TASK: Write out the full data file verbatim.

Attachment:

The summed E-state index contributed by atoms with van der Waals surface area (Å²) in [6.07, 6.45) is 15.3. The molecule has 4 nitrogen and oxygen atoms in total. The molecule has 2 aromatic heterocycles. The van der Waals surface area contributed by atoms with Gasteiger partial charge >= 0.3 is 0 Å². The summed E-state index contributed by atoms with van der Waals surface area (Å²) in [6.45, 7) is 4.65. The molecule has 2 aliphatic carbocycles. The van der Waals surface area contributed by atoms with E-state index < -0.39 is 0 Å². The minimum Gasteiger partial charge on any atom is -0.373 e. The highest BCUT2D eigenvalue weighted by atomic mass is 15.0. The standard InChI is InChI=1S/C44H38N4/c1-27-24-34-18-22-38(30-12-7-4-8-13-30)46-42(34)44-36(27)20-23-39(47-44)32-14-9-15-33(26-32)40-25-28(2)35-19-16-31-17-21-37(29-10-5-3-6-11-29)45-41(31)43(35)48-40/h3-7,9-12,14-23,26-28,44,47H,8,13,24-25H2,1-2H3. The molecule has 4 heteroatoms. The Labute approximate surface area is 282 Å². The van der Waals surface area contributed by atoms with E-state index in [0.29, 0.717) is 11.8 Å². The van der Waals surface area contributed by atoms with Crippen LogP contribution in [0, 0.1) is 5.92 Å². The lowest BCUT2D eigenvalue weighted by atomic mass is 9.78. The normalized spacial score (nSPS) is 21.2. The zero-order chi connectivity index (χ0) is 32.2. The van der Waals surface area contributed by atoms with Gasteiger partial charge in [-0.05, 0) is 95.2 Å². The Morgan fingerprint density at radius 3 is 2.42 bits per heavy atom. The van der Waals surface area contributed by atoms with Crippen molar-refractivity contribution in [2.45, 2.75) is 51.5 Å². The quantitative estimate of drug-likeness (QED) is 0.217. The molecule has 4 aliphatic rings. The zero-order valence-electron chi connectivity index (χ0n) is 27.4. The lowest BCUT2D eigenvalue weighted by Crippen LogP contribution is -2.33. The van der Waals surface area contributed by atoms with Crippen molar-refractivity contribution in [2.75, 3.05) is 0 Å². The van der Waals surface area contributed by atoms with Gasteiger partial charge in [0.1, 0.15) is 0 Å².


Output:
The summed E-state index contributed by atoms with van der Waals surface area (Å²) in [6.07, 6.45) is 15.3. The molecule has 4 nitrogen and oxygen atoms in total. The molecule has 2 aromatic heterocycles. The van der Waals surface area contributed by atoms with Gasteiger partial charge >= 0.3 is 0 Å². The summed E-state index contributed by atoms with van der Waals surface area (Å²) in [6.45, 7) is 4.65. The molecule has 2 aliphatic carbocycles. The van der Waals surface area contributed by atoms with E-state index < -0.39 is 0 Å². The minimum Gasteiger partial charge on any atom is -0.373 e. The highest BCUT2D eigenvalue weighted by atomic mass is 15.0. The standard InChI is InChI=1S/C44H38N4/c1-27-24-34-18-22-38(30-12-7-4-8-13-30)46-42(34)44-36(27)20-23-39(47-44)32-14-9-15-33(26-32)40-25-28(2)35-19-16-31-17-21-37(29-10-5-3-6-11-29)45-41(31)43(35)48-40/h3-7,9-12,14-23,26-28,44,47H,8,13,24-25H2,1-2H3. The molecule has 4 heteroatoms. The Labute approximate surface area is 282 Å². The van der Waals surface area contributed by atoms with E-state index in [0.29, 0.717) is 11.8 Å². The van der Waals surface area contributed by atoms with Crippen LogP contribution in [0, 0.1) is 5.92 Å². The lowest BCUT2D eigenvalue weighted by atomic mass is 9.78. The normalized spacial score (nSPS) is 21.2. The zero-order chi connectivity index (χ0) is 32.2. The van der Waals surface area contributed by atoms with Gasteiger partial charge in [-0.05, 0) is 95.2 Å². The Morgan fingerprint density at radius 3 is 2.42 bits per heavy atom. The van der Waals surface area contributed by atoms with Crippen molar-refractivity contribution in [2.45, 2.75) is 51.5 Å². The quantitative estimate of drug-likeness (QED) is 0.217. The molecule has 4 aliphatic rings. The zero-order valence-electron chi connectivity index (χ0n) is 27.4. The lowest BCUT2D eigenvalue weighted by Crippen LogP contribution is -2.33. The van der Waals surface area contributed by atoms with Crippen molar-refractivity contribution in [2.75, 3.05) is 0 Å². The van der Waals surface area contributed by atoms with Gasteiger partial charge in [0.1, 0.15) is 0 Å².